Summary Care Records supports Diabetes care
(Published: 11 June 2012)
Summary Care Records (SCRs) can be invaluable for supporting those with diabetes, especially when they need urgent or emergency care such as when their GP practice is closed.
SCRs hold essential information, such as medicines a patient is taking and any allergies or adverse reactions to medicines patients may have had in the past. Additional information may be added with the explicit consent of the patient.
Tracey from Birmingham is living with diabetes. She explains: “There have been times when my diabetes medication has been changed and this resulted in me having a few hypoglycaemic attacks.
“I had to call the emergency services several times and each time I had to explain to the paramedics what was happening; luckily my friend has been with me, on some occasions I was so ill I couldn’t communicate.”
As Tracey’s experiences show, diabetes can be associated with hypoglycaemic attacks (or ‘hypos’). When this occurs a patient may feel confused, disorientated and unable to remember the names of their medication or whether they have any allergies.
SCRs can make a real difference to patients like Tracey, as Dr Caroline Tait from the Health and Social Care Information Centre explains: “People with diabetes have higher blood glucose levels, which can cause serious damage to all organ systems in the body. People with type 1 diabetes are dependent on insulin as their body is unable to produce it.
"There are many different types of insulin, which all work in different ways and have different names. It is important that a patient has the right insulin, at the right dose, at the right time in order to control their diabetes.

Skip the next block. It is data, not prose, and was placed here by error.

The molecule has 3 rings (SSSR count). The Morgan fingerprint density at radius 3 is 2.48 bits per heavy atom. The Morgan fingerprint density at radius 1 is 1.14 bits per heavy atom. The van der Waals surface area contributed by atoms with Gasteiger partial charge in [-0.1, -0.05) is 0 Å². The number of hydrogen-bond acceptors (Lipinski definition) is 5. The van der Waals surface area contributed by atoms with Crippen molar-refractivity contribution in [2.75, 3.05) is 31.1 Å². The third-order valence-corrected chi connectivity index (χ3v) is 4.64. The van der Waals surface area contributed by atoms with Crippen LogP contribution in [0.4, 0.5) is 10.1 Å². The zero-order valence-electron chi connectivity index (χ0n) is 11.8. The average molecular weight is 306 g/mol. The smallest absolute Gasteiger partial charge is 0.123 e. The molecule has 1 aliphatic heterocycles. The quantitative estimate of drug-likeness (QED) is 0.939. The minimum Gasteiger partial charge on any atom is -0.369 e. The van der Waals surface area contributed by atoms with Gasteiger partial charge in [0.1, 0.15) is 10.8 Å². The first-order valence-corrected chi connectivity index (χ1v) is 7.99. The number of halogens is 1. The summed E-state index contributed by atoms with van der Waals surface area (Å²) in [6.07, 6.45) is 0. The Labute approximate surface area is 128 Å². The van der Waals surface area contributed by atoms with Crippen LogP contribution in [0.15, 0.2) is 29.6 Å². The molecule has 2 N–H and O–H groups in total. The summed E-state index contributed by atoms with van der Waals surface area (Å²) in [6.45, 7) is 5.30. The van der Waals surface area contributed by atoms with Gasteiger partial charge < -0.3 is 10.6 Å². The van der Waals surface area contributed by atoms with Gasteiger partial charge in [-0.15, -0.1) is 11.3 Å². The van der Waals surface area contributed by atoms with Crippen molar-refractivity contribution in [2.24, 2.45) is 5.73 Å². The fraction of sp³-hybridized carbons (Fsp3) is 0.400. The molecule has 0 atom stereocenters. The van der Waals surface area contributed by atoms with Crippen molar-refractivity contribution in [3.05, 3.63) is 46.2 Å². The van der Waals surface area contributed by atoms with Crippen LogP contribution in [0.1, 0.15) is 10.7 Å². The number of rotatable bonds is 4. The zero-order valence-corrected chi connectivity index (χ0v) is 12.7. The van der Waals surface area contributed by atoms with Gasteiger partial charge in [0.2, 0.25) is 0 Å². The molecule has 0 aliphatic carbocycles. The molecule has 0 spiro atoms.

“SCRs can support these patients by ensuring that the healthcare staff treating them in urgent and emergency care know exactly what medication for diabetes the patient is taking.”
If a patient with diabetes is admitted to hospital, pharmacists will need to identify the patient’s usual medications. Having access to this information via an SCR will help save pharmacists a lot of time.
In addition, where a patient and their GP believe that additional information will benefit clinicians in urgent and emergency care looking at SCRs, the GP can easily add this to the SCR with the patient’s consent. For someone with diabetes, such information might include:
- the patient’s diabetes care plan;
- any diabetes-related complications that the patient may have (e.g. retinopathy or nephropathy) and particular care needs associated with these, such as visual problems.
SCRs can therefore make a real difference to people living with diabetes. Bridget Turner, Head of Policy and Care Improvement at Diabetes UK, says: “SCRs are an important part of improving access to information which could prove vital in emergency situations to ensure people with diabetes receive timely and appropriate treatment.
“People should be made aware of the benefits and how they can include relevant information to help improve the effectiveness and efficiency of care in emergency situations.”
- Find out whether SCRs are available in your area by checking our deployment map. If they are, and you have diabetes, don’t hesitate to talk to your GP about adding additional information to your record.